Loneliness firmly on the political agenda

Since the start of the year Britain has had a ministry for loneliness. Now it has presented its first measures: doctors will be able to prescribe social activities for patients and postal workers are to keep an eye out for people who may be affected. Is one the loneliest number? And if so, why?

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Aftonbladet (SE) /

Young people govern in the land of singles

Politicians must do more to combat the problem of loneliness, Aftonbladet urges:

“Swedish politics is dominated by young people. ... In the newly elected parliament only six of the 349 members are over 65. Britain now has a minister for loneliness. You can get a prescription for social activities there. Here in Sweden the Liberals are warming to such concepts. There's a lot you can hold against them, nevertheless their MP Barbro Westerholm (85) is doing good work in insisting that municipalities should offer programmes for all age groups. We Swedes are the loneliest people in the world. Forty-one percent of our households are one-person households. As soon as we have a government it must understand that loneliness must not be overlooked. On the contrary, it must be treated as one of our biggest social problems.”

The Guardian (GB) /

See solitude as a blessing

Loneliness should not be viewed as a sickness that needs curing, sociologist Frank Furedi writes in The Guardian:

“[Philosopher Hannah] Arendt's attempt to convert loneliness through an inner dialogue into solitude offers one way of coming to terms with our estrangement from ourselves. Others, such as the writer Maya Angelou, found refuge in music. ... Still others, such as the existentialist feminist writer Simone de Beauvoir, embraced loneliness and sought to harness its creative force. What they all understood was that we can exist with loneliness through finding value in our solitude. Meaning, rather than a cure, helps us deal with the problems of existence.”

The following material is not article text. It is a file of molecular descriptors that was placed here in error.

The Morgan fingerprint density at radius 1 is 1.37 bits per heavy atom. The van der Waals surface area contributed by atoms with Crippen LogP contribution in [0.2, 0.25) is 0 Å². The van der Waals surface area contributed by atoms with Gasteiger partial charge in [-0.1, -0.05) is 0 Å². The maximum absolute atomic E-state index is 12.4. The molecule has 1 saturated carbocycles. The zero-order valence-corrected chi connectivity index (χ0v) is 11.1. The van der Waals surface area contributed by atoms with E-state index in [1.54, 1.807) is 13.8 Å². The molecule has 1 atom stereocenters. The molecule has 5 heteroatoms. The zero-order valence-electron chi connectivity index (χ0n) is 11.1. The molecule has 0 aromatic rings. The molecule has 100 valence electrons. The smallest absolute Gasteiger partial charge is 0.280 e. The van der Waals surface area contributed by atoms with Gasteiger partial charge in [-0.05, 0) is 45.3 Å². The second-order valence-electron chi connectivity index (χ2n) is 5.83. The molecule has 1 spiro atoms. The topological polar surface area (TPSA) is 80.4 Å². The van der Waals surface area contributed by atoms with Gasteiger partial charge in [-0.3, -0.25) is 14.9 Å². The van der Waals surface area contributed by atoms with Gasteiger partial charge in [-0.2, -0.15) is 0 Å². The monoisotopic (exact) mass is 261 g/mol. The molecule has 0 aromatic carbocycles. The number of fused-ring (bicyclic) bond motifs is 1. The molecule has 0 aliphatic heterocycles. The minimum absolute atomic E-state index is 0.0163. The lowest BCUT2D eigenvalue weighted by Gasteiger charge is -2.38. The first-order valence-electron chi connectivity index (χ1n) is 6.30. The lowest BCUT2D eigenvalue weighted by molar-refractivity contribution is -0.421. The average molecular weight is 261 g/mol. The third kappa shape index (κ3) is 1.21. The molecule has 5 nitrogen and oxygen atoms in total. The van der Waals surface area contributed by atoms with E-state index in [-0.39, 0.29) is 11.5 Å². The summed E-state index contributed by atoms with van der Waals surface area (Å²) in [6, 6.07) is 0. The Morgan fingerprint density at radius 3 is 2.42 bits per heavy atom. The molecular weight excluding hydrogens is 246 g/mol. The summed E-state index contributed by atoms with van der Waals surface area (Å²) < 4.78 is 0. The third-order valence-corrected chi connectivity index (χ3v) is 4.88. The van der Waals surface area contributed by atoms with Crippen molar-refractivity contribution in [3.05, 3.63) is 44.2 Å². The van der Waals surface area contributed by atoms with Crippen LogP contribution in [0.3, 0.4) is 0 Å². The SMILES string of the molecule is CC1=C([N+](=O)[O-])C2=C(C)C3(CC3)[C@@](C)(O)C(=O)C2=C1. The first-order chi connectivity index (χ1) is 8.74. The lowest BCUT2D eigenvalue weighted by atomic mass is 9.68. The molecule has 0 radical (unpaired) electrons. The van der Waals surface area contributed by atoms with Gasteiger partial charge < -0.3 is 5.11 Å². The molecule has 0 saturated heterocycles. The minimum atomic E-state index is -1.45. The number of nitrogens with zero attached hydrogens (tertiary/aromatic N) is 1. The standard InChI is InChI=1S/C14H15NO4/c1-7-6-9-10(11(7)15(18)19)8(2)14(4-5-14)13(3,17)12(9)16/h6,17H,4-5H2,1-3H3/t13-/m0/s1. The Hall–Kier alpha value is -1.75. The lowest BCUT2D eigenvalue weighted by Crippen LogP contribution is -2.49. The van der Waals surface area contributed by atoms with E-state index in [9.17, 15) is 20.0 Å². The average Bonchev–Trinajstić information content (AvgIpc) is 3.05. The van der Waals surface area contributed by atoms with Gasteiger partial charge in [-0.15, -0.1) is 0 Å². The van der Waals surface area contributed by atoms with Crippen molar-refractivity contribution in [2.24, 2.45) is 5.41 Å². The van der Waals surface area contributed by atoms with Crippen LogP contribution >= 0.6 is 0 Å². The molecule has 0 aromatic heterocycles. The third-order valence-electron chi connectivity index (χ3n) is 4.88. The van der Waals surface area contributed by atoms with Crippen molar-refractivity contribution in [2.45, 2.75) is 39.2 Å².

thejournal.ie (IE) /

No substitute for personal contact

Social media cannot solve the problem of loneliness, physician Keith Swanick writes in TheJournal.ie:

“The importance of personal contact and human interaction with others cannot be superseded by technology alone. We are awash with communication options – Facebook, FaceTime, Skype and Snapchat, to mention just a few – but, despite all these communication modes, people are lonelier than ever. We know from psychologists that many young people, who have incredible connectivity online, can experience incredible loneliness, in part because of the absence of meaningful personal and human contact.”

Fokus (UA) /

People lack emotional ties

Fokus's editor-in-chief Yevhen Hordechik reflects on why modern people are sealing themselves off from the outside world and its diversity:

“The world is turning out to be torn up, literally. Torn into pieces that don't even fit together for people who are close to each other. The industrial revolution, which made household technology available to practically everyone, allowed people to live for themselves, without everyday problems. The advertising revolution currently under way [personalised advertising] makes it possible for individuals to see their own personal meaning in things and no longer seek an emotional bond with their surroundings. Loneliness will become one of the key problems of the near future, together with climate change, ageing populations and overpopulation.”